App-based freedoms and the relentless battle for cybersecurity

As our movements increasingly depend on using our smartphones to demonstrate status, we need to ensure technology is secure, according to Dr Sarah Morris, of Cranfield University.

Credit: /CC BY-SA 4.0

Where we can go – both travel and entry – now depends on a smartphone. Freedom of movement is app-based.

It’s a change in the mechanics of everyday life that was already underway, but then drastically accelerated by Covid-19 and the need for touch-free access, to prove vaccination and health status.

Apps can make access to events, venues, buildings and transport quicker and easier to manage, and cheaper to run for public sector operations. Or, they can bring problems, a breakdown in trust and weaken the resilience of systems and national infrastructure.

First and foremost, relying on apps opens up a much wider front across society in the battle with cybercriminals. The fundamental issue is that the more widely used an app is, the more ‘normal’, the bigger and more attractive the target. 

The flaw at the heart of app design is human. App security is only as strong as the human team involved and experience shows that, over time, people become predictable. 

Reportedly, hackers had ‘defeated’ Microsoft’s recent attempts to make a new hardware component compulsory to Windows 11 within the space of 30 minutes. The NHS Test and Trace app was immediately ripped apart to explore the data waiting there. It can be done for the fun of it, to purposely cause damage to organisations, as the basis of extorting money, or for committing fraud. 

An app-based life encourages a mix of criminal activity with gaming.

Whatever the motivation, the frailties of digital systems will undermine public confidence in the security of the information they provide. Try telling the football fans who struggled to get into the ‘once-in-a-lifetime’ Euro 2020 final at Wembley because of a software breakdown that app-access is safer to use than paper tickets. The nature of IT means there will always be technical problems caused by internet connections, the need for resetting, or unstoppable automatic updates.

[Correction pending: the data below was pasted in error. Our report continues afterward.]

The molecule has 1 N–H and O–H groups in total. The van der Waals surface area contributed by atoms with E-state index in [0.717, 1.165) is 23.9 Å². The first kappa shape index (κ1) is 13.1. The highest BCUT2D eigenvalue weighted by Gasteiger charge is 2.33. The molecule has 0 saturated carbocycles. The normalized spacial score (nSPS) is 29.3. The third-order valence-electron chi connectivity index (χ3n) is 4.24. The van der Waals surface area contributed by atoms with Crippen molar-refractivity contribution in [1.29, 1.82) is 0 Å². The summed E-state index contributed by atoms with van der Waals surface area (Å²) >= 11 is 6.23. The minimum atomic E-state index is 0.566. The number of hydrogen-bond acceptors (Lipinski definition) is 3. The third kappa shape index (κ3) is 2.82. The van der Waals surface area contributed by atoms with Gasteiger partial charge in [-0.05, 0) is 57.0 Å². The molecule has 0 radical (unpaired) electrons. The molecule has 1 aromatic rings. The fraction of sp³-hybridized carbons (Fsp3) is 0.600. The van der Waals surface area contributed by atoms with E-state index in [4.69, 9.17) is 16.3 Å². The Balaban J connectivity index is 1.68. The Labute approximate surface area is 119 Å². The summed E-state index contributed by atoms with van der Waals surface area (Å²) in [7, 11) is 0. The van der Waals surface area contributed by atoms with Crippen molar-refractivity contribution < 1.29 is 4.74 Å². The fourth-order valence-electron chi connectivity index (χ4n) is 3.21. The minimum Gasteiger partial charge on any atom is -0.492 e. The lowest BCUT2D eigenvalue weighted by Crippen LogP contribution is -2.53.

Digital will not be any kind of greener option for public sector organisations if users end up having to print – easily faked – paper copies of information as a back-up.

Chaos and suspicion
The bigger problem is the potential for nationwide systems plagued by chaos and suspicion: a snowballing of minor issues with entry and disrupted plans; lack of public trust in digital proof of Covid-19 evidence leading to an ongoing sense of insecurity when travelling or entering public places, undermining the progress being made towards rebuilding ‘normal’ activity post-pandemic. 

And what about when there are the inevitable data hacks: who can see where we are and what we are doing?

In practice, the use of app-based access is so fundamental, to both commercial and public sector activities, that cybersecurity will be ramped up and stay top of priority lists. When there are problems there will be patches. But that does not mean there are any solutions. For the foreseeable future the reputation of digital access is going to be involved in a constant battle, another crisis just around the corner.

So, the world needs IT talent, and lots of it. 

Because the flaw at the heart of app design is human. We might have skilled staff, but do we have skilled, creative, highly motivated people willing to keep up the relentless fight? 

App security is only as strong as the human team involved and experience shows that, over time, people become predictable. They have their favourite ways of putting code together, meaning patterns of code, data structures and file locations that can be more easily anticipated and taken apart. Solid-looking walls to public sector organisations that are riddled with entry points. We need freewheeling creativity to stay ahead. Rather than working in silos, software engineers should be embedded alongside security experts. Start with the security element.   

We are going to be using our smartphones as a kind of passport for free movement, locally and internationally. Which means this is not going to be just a techie issue. It is one for whole societies to think about. We are all going to have to start thinking about the part we play in the battle, add to the pipeline of cybersecurity talent, and what is needed to keep us all moving.


Sam Trendall

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